"I myself have often longed for some structure and theory that would compartmentalize or chart my pain. But, there is no single story or timetable or passageway through sorrow."
- Helen Vozenilek, Loss of the Ground-Note
There is a strange sort of expectation that grief should conform to a general pattern or principle. There are even scientific polls of measurement — what is “normal” — what is “extreme” grief. As if individuals are not radically different, and as if even the course of a common disease, like cancer, will not manifest itself differently in different individuals.
- Joyce Carol Oates, NY Times interview
Early on, I assumed that every day would get better and easier. That doesn't happen. After the numbness wears off, and reality begins to sink in, the ride is more like a rollercoaster. (And I'm not talking the fun kind.) Definitely not linear. Some parts are level, others are scarily steep. They wax and wane. There is no predictable timeline. There are, however, some commonalities.
When I was in college, I read Elisabeth Kübler-Ross's seminal work, On Death and Dying. The book was mainly about how dying patients respond to a terminal illness. For me, the most interesting part was the journey people travel to reach acceptance of loss.
Kübler-Ross's described five stages of the grieving process: waves or surges of denial, anger, bargaining, depression and ultimately acceptance (if they lived long enough.) They may be experienced in any order, and you can go back and forth between them. Progress is not always forward (or as Doug used to say, "Always Forward, Never Straight.")
In her last book, Kübler-Ross noted that the stages "were never meant to help tuck messy emotions into neat packages. They are responses to loss that many people have, but there is not a typical response to loss, as there is no typical loss. Our grieving is as individual as our lives.”
I am not religious by any stretch of the imagination (and PLEASE don't try to convert me), but the Jehovah's Witness website lists other stages or emotions. They include shock, mental and emotional confusion, emotional numbness and detachment, a sense of unreality or being out of control or powerless (feeling like you are in freefall or stuck in quicksand), mania, guilt (for what you did or didn't do, for being alive and enjoying life), fear, relief, memory loss and abrupt changes in mood, flawed judgment and thinking, anxiety, reduced work capacity, irrationality (such as resentment of spouse), obsessive behavior and thoughts, magical thinking (I had the power to do XYZ and didn't do it, thus causing this tragedy), and visual or auditory hallucinations (feeling, hearing or seeing the deceased.) For me, a BIG one that is missing from Kubler-Ross's list is the gutwrenching almost unbearable PAIN of a broken heart.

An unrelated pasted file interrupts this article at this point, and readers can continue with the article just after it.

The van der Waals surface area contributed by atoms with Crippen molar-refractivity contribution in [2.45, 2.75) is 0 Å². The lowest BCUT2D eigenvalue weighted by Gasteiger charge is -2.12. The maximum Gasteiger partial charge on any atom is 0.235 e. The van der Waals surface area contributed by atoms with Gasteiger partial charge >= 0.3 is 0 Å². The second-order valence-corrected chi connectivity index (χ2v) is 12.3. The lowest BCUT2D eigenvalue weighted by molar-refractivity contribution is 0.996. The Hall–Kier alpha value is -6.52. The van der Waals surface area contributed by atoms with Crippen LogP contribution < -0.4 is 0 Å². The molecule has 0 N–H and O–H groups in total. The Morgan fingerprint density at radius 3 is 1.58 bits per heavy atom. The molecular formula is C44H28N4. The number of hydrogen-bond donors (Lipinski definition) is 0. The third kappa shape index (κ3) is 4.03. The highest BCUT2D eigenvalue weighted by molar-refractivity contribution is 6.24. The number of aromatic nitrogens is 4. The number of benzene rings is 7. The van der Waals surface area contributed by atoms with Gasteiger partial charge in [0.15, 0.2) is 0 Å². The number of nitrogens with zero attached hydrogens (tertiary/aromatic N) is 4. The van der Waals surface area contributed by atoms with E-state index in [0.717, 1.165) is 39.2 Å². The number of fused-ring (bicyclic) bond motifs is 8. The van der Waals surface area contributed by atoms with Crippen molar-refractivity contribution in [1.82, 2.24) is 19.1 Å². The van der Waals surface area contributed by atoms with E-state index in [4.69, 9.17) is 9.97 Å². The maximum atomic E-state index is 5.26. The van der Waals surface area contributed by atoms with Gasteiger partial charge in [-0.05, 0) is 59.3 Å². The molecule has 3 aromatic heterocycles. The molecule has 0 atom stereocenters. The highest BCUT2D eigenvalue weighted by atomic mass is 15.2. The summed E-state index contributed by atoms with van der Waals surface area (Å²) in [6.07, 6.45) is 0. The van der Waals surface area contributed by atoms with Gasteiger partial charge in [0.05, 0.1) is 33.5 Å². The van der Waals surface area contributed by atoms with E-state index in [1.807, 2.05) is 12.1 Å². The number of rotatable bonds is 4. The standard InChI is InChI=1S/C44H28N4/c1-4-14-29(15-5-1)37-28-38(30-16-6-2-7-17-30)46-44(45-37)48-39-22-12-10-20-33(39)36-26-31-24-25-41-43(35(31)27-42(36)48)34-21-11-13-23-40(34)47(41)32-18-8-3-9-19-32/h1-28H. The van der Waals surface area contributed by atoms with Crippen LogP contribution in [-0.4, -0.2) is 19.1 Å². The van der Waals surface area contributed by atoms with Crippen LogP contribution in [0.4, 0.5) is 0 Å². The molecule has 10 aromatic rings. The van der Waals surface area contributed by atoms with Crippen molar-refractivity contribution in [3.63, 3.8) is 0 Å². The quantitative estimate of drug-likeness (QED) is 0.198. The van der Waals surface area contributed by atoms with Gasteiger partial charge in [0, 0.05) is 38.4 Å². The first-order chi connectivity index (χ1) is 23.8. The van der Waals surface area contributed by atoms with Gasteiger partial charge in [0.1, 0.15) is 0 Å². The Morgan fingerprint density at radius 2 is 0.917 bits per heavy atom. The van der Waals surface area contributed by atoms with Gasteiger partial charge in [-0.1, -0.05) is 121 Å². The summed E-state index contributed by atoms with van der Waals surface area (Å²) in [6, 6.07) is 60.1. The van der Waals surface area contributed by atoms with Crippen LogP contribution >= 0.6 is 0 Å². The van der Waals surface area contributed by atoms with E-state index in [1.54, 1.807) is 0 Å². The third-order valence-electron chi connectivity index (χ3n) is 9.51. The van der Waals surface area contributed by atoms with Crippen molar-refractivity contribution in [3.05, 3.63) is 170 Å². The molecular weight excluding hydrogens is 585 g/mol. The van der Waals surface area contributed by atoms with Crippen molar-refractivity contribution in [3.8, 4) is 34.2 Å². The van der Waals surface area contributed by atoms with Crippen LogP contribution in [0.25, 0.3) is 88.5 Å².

There can also be physical symptoms. Appetite change, nausea and weight loss or gain. Loss of a sense of taste or smell. Insomnia or interrupted sleep, extreme fatigue/exhaustion and lethargy. Shortness of breath, chest or throat pain, muscular tension (e.g., back aches). Headaches. Worsening illness or increased susceptibility to to colds, etc., due to a depressed immune system.
In the leveling off period, there may be sadness, nostalgia, and pleasant memories tinged with humor.
I thought this was good advice, from Leavetaking—When and How to Say Goodbye: "Don't let others dictate how you should act or feel. The grieving process works differently with everyone. Others may think—and let you know that they think—you are grieving too much or not grieving enough. Forgive them and forget about it. By trying to force yourself into a mold created by others or by society as a whole, you stunt your growth toward restored emotional health."
A lot of people who have not been through this do not realize how long it can take to learn to come to terms with a major loss. The rational side of me knows there are brighter days ahead. That there will be days without tears. But it is hard to envision that early in the process.
My mom lost my dad in a boating accident at age 59. I told her that her life would never be the same again, but it could still be good. I remind myself of that now. It sure isn't fun at the moment....
"Take it slowly, take it gently, take it at your own pace.
~ Transcending Loss
07/05/2010, updated 09/15/2010
Emotionally, grief is a mixture of raw feelings such as sorrow, anguish, anger, regret, longing, fear, and deprivation. Grief may be experienced physically as exhaustion, emptiness, tension, sleeplessness, or loss of appetite.
~ Judy Tatelbaum, The Courage to Grieve: The Classic Guide to Creative Living, Recovery, and Growth Through Grief
Look on each day that comes as a challenge, as a test of courage. The pain will come in waves, some days worse than others, for no apparent reason. Accept the pain. Little by little, you will find new strength, new vision, born of the very pain and loneliness which seem, at first, impossible to master.
~ Daphne du Maurier
I don't guess people's hearts got anything to do with a calendar.
~ from the film Hondo
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